"...unbelief is a terrible thing. And so is the hurt we cause others unknowingly." -- The Color Purple
Today, we honor our veterans, both living and deceased, for their bravery, their courage, their monumental sacrifice to our country. Leaders everywhere will speak about the cause they fought for, but few will speak about the everyday values they represent and can inspire us to live. Like the Purple Heart medal that is bestowed upon veterans who have been injured or killed in defense of our country, and like the names of our two organizations -- Purple America and Purple Heart Homes -- those values are neither red nor blue, they are purple.
Why purple? Because purple is a blend of red and blue. When our all-volunteer military men and women enlist to serve our nation, they don't sign up to serve a red state or a blue state, or one political faction but not another, they serve America.
Intuitively, they know that to be American is a way of life built around a set of loosely-defined but widely shared principles or values.
Instinctively, they know it is our common ground that makes the nation called the United States the country we know as America, and they believe it is important enough to leave their families thousands of miles behind to risk life and limb to defend it. What is the common ground that, today, some politicians would have us believe no longer exists?
Four years ago, with America fragmented between red states and blue states, Purple America interviewed almost 1,000 Americans on the streets of eight communities, asking just that: "What are the values that connect us as Americans?" and "What do Americans stand for?"
Many of our politicians and financial influencers may have forgotten, but every day Americans remembered. Whether in the "conservative" south or the "liberal" north, their answers were similar: Equality, Faith, Family, Freedom, Love and Respect, Self-Expression, Doing the Right Thing, Community, Giving Back, the Good Life, Opportunity and Success. These are the ideals that, despite party affiliations or geographic differences, everyday Americans hold dear even today. Especially today.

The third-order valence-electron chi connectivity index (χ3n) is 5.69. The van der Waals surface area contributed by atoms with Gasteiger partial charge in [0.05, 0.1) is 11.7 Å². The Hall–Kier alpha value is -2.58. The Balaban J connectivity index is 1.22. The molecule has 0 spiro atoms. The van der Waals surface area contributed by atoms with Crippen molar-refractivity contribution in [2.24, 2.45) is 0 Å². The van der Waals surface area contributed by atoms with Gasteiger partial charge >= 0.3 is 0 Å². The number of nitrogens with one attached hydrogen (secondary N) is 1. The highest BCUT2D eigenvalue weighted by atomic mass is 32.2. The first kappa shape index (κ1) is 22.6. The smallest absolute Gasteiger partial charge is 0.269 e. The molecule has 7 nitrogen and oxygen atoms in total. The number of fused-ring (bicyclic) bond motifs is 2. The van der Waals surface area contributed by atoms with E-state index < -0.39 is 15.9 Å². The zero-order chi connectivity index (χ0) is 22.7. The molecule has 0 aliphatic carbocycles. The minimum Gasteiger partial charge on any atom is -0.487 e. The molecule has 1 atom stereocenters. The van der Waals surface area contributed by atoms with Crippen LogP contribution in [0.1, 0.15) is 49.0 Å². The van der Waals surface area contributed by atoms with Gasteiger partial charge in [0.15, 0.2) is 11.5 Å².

While Purple America exists to re-connect America with its shared values, Purple Heart Homes enacts them every day in extraordinary ways. It is one thing to talk about values, another to walk the walk, and quite another to continue to walk that walk after one has lost a limb or suffered a traumatic brain injury. But that is the case with Purple Heart Homes.
Launched by two friends, both disabled veterans, to assist the other veterans who have covered our backs and been tragically wounded while fighting for our nation, every one of the 12 values that Americans admire are evident in the activities of this organization.
Purple Heart Homes builds customized, barrier-free homes for disabled vets who need assistance re-entering American society. When they do, the outpouring of appreciation that's shown by Americans tells us that American values, at the grassroots level, are strong. Clearly, Americans want to pay back those who have paid it forward.
On this milestone Veterans' Day, as we proceed toward a potentially divisive presidential election, perhaps we can resolve that America must not win the battle but lose the war: we must not lose our ability to have a civil conversation based on our common ground. We have enough fallout from war -- death; disability; broken lives. Former President Jimmy Carter once said that while war is sometimes a necessary evil, it is evil, nonetheless. So is continuing a war of words at home.
Perhaps not coincidentally, the color purple, historically has symbolized richness and sacredness. And what could be more precious, more sacred than the values that are the fabric of our nation and its only real safety net? When we, knowingly or unknowingly, dishonor the common ground that binds us together as a nation, we disregard the sacrifice made by our veterans.
As we honor them, let's also honor the values that are the collective DNA we share as Americans and for which they fought. Let's discuss, debate and refine the ideas and solutions that can stem from these values. And above all, let's remember that the enemy is not us.
Stuart Muszynski: Founder and CEO, PurpleAmerica.us
Dale Beatty: Co-founder, Purple Heart Homes